Effect of landcover/land-use changes on water availability in and around Ruti Dam in Nyazvidzi catchment, Zimbabwe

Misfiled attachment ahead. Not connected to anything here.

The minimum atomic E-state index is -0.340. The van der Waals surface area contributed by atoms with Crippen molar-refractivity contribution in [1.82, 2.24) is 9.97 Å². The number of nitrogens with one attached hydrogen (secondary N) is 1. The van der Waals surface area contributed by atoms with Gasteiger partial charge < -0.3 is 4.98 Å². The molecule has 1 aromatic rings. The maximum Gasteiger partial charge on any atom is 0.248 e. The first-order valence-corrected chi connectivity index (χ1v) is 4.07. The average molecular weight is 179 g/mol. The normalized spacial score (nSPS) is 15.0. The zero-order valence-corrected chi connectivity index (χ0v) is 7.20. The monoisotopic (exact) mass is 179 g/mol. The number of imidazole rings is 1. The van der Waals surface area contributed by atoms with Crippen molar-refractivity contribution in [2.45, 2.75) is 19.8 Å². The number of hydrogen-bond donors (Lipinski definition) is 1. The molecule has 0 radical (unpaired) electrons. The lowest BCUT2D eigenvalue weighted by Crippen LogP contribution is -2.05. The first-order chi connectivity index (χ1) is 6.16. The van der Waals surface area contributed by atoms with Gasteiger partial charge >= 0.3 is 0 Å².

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The aim of this study was to quantify the upstream land-use and landcover changes and assess their effect on Ruti Dam levels and water availability in Nyazvidzi catchment. Remote-sensing techniques, hydrologic modelling and statistical inference were applied. Spatial landcover dynamics were derived from Landsat satellite data for the years 1984, 1990, 1993, 1996, 2003, 2008, and 2013 using the maximum likelihood classification technique. Results showed that forests and shrubs decreased by 36% between 1984 and 2013 whilst cultivated areas increased by 13% over the same period. The HEC-HMS rainfall-runoff model was used to simulate steamflow for the Nyazvidzi catchment, Zimbabwe. For the calibration period (2000–2001), a satisfactory Nash–Sutcliffe efficiency (NSE) model peformance of 0.71 and relative volume error (RVE) of 10% were obtained. Model validation (1995—1997) gave a NSE of 0.61 and RVE of 12%. We applied the Mann-Kendall trend test to assess for monotonic trends in runoff over the study period and the results showed that there were significant decreases in observed runoff at Station E140 (monthly time scale) and at Stations E62 and E140 (seasonal time scale). Results showed that the wet season (Nov–Feb) had higher mean water balance values with an excess runoff of 8.12 mm/month. The dry season (April— Sept) had lower mean water balance values, with the lowest at 0.04 mm/month. Strong positive relationships (r2) between dam levels and land-use changes were obtained as follows: bare (0.95), cultivation (0.76) and forests (0.98). The relationship between runoff generated and land-use changes was found to be relatively weaker (0.54 for forests, 0.51 for bare and 0.14 for cultivation). Findings of this study underscore the relevance of applying hydrological models, remote sensing and statistical inference in quantifying and detecting environmental changes, as well as how they affect the availability and the quality of water resources in space and time.